Data Protection Law – are you ready for the changes?

The new EU General Data Protection Regulation (“GDPR”) will apply in the UK from 25 May 2018 and it will continue to apply even after Brexit.

The changes from the current Data Protection Act (DPA) – in particular new transparency and individuals’ rights provisions – are likely to have significant budgetary, IT and governance implications for your company or for anyone who handles data. Businesses will need to have appropriate systems in place to show their compliance with the new rules.

The GDPR applies to “personal data” and imposes safeguards on its processing. The definition of “personal data” has been expanded to include any information which relates to an identifiable person, eg. pseudonyms and IP addresses (as online identifiers) as well as genetic and biometric data.

The GDPR applies to both “data controllers” and “data processors” who can both be fined for breaches of data protection. It catches controllers and processors outside the EU who target consumers in the EU.

A “data controller” is a person or company who says how and why personal data is processed

A “data processor” is a person or company who acts on the controller’s behalf to process the data.

The GDPR places greater emphasis on the accountability of the data controller. As a result, as data controller, you are responsible for and must document the decisions you take about a processing activity. For the first time, a data processor also has specific obligations.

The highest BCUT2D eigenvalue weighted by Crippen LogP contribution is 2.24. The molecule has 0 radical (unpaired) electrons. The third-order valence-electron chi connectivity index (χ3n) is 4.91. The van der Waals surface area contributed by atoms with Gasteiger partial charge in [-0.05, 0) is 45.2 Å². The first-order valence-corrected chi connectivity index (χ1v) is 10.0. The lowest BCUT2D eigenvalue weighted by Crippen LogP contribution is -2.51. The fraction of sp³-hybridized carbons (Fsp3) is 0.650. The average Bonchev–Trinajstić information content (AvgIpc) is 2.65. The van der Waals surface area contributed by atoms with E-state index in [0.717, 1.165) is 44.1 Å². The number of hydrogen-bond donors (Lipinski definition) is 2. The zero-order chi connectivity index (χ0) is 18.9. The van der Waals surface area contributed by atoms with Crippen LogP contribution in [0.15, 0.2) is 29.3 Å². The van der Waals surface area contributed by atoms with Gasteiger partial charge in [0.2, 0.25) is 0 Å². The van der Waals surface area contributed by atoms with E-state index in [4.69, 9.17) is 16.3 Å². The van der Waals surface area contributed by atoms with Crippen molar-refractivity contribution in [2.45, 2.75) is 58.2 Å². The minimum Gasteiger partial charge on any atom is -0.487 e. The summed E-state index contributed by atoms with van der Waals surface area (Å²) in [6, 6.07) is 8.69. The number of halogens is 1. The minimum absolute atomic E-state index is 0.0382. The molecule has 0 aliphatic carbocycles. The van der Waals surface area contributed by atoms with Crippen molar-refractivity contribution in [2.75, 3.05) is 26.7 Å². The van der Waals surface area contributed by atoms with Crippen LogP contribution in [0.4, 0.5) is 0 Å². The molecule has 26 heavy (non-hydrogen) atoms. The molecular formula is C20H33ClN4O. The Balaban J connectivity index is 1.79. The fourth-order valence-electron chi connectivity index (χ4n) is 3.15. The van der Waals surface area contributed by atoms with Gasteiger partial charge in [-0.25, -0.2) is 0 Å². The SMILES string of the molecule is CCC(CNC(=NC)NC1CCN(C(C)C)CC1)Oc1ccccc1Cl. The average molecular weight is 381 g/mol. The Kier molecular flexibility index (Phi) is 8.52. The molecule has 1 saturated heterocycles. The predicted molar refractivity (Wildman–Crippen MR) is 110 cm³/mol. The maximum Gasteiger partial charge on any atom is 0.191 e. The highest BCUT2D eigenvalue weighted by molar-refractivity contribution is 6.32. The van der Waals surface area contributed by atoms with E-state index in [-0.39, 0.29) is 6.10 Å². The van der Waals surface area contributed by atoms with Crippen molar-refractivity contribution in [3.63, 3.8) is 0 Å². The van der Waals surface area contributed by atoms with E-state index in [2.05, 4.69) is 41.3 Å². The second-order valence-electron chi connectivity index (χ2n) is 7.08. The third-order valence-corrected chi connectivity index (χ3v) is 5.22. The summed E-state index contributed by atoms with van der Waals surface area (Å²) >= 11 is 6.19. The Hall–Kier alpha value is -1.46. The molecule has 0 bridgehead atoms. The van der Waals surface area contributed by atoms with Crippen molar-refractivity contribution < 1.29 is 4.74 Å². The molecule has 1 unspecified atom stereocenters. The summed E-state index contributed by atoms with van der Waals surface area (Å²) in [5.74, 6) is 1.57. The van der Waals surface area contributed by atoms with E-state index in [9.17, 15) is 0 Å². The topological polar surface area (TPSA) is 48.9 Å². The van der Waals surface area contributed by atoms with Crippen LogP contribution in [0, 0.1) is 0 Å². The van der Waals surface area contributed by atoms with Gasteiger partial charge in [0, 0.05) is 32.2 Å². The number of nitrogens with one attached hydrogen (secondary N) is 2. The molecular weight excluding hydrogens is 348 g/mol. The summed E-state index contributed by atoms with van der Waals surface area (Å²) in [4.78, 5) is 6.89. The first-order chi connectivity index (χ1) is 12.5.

Rights for individuals

The GDPR sets out the following rights for individuals:

  • The right to be informed – This stresses the need for transparency over how personal data is used and reflects your obligation as data controller to provide “fair processing information”.
  • The right of access –  Individuals are permitted to access their personal data so that they are aware of and can confirm the lawfulness of your data processing.
  • The right to rectification – Individuals are entitled to have their data rectified where it is inaccurate or incomplete.
  • The right to be forgotten – Individuals are entitled to request their personal data be erased where there is no compelling reason for its being processed. This is not absolute and there are some specific circumstances where you can refuse to deal with a request eg. where data is processed to exercise the right of freedom of expression or information, for purposes in the public interest, or in legal claims.
  • The right to restrict processing – Individuals can block or restrict processing eg. where they contest the accuracy of the data, or when they require the data in relation to a legal claim.
  • The right to data portability – An individual is entitled to be provided with a copy of their personal data which you hold, in a format which is easily transferable and secure.
  • The right to object – individuals can object to direct marketing (including profiling) and processing for statistical purposes. You must inform them of their right to object in your privacy notice and expressly bring it to their attention “at the first point of communication”.

Any information requested must be provided within one month of the request and free of charge (the GDPR removes the £10 subject access fee under the DPA). A “reasonable fee” can be charged where the request is excessive or repeated. The data controller is also responsible for ensuring that any third party to whom he has passed information is kept up to date of any changes in the personal data.

Duties of controllers and processors

The GDPR imposes obligations on data controllers and processors to show compliance. These include:

  • Accountability – you should document what personal data you hold; where it came from; and with whom you share it. Data controllers will need to conduct data protection impact assessments and implement data protection / privacy by design – both of which are express legal requirements under the GDPR.   Policies and documented procedures are necessary as evidence of compliance with the new rules.